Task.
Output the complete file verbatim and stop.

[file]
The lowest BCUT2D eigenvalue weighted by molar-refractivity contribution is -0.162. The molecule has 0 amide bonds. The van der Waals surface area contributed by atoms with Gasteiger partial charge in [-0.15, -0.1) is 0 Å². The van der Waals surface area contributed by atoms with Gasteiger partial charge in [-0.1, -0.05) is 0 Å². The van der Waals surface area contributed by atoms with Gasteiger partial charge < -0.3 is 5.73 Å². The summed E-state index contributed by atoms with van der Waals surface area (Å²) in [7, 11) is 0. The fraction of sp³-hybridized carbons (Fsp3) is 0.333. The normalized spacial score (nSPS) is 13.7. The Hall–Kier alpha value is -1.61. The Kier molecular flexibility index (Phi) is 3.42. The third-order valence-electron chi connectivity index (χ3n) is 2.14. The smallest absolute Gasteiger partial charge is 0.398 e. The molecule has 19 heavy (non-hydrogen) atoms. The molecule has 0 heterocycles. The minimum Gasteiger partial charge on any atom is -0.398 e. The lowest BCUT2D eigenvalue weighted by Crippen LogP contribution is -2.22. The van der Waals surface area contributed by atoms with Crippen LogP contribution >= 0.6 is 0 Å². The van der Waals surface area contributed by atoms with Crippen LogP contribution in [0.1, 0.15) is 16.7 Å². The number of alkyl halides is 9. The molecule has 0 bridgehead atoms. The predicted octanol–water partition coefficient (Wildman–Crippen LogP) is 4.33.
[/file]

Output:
The lowest BCUT2D eigenvalue weighted by molar-refractivity contribution is -0.162. The molecule has 0 amide bonds. The van der Waals surface area contributed by atoms with Gasteiger partial charge in [-0.15, -0.1) is 0 Å². The van der Waals surface area contributed by atoms with Gasteiger partial charge in [-0.1, -0.05) is 0 Å². The van der Waals surface area contributed by atoms with Gasteiger partial charge < -0.3 is 5.73 Å². The summed E-state index contributed by atoms with van der Waals surface area (Å²) in [7, 11) is 0. The fraction of sp³-hybridized carbons (Fsp3) is 0.333. The normalized spacial score (nSPS) is 13.7. The Hall–Kier alpha value is -1.61. The Kier molecular flexibility index (Phi) is 3.42. The third-order valence-electron chi connectivity index (χ3n) is 2.14. The smallest absolute Gasteiger partial charge is 0.398 e. The molecule has 19 heavy (non-hydrogen) atoms. The molecule has 0 heterocycles. The minimum Gasteiger partial charge on any atom is -0.398 e. The lowest BCUT2D eigenvalue weighted by Crippen LogP contribution is -2.22. The van der Waals surface area contributed by atoms with Crippen LogP contribution >= 0.6 is 0 Å². The van der Waals surface area contributed by atoms with Crippen LogP contribution in [0.1, 0.15) is 16.7 Å². The number of alkyl halides is 9. The molecule has 0 bridgehead atoms. The predicted octanol–water partition coefficient (Wildman–Crippen LogP) is 4.33.